Neumann made the first-floor kitchen the hub, from which the living and breakfast rooms emerge through cased openings. The dining room also connects to the kitchen through a butler’s pantry. “This inner core still fits the vocabulary of regional farms, with informal spaces, not many hallways and few aligned doors, yet possesses an interconnectedness and circulation that goes from room to room,” says the architect.

From the core of the house, topped by the guest quarters upstairs, the remaining lower spaces branch out in three wings, rendering the home T-shaped. These respectively encompass the office and master suite; the library; and the mudroom, laundry room and garage. “We made the one-story appendages look organic,” says Neumann, “as if not realized at one moment, but rather occurring over time.”

Another feature is the abundance of natural light. This was created by a winning combination of double-hung windows and sash-and-panel doors—which illuminate rooms on several sides—coupled with an open flowing floor plan. “The goal was always to be a part of the landscape,” says Neumann. “The windows and doors allow the eye to extend outward, but a lot of the living spaces are also physically connected to the outside via porches and terraces.”

Perhaps, then, it’s no surprise that when it came to the interiors, the homeowners endeavored to create a home that reflected the serenity of their surroundings. “We wanted the natural world to be a part of our interior world,” says Karen. She found the ideal decorating partner in Jan Roden, a designer whose furnishings store, And George, carries the old-world yet nature-inspired pieces Karen loves.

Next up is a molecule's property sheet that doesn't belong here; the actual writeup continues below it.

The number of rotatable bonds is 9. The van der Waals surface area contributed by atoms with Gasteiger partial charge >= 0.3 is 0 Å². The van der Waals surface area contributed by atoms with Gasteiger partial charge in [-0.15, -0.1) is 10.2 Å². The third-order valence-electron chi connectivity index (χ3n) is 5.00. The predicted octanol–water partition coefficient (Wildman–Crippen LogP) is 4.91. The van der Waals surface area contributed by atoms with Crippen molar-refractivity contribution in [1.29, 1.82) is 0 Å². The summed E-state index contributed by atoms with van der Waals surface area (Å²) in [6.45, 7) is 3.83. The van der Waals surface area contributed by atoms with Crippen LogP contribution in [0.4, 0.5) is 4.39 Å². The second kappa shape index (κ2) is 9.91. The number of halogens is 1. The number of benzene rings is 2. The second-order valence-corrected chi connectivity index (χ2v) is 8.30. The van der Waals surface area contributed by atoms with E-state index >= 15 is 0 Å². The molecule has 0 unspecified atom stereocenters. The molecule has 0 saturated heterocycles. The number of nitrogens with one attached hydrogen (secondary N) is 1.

Roden set about combining her clients’ existing furnishings with items that she custom-designed, such as the leather-and-wood kitchen stools with nailhead trim. “We wanted to create a farmhouse with worldly influence expressed by the owners’ travels and put an upscale spin on things, yet have it be comfortable and functional,” adds the designer.

Antique tables nestle alongside traditional seating upholstered in user-friendly luxe fabrics, such as Ultrasuede, linen and mohair. Roden also integrated the homeowners’ collection of natural found objects, such as bird’s nests, into the de´cor, because Karen insisted that nothing be too precious. She wanted the house outfitted for country living with contemporary conveniences and imbued with a forever feel.

And project manager Donna Stewart, who worked with site supervisor William Holmes on the build, completely understood the directive. “A top-of-the-line sound system, for example, is perfectly concealed behind period-style millwork in the living room,” she says.

In the end, what was a weekend retreat quickly became a primary residence for the homeowners, who rearranged their professional schedules to suit their chosen lifestyle much sooner than expected. And it was a change they eagerly embraced. “The team didn’t just build a home for us,” explains Karen. “They built us into a community.”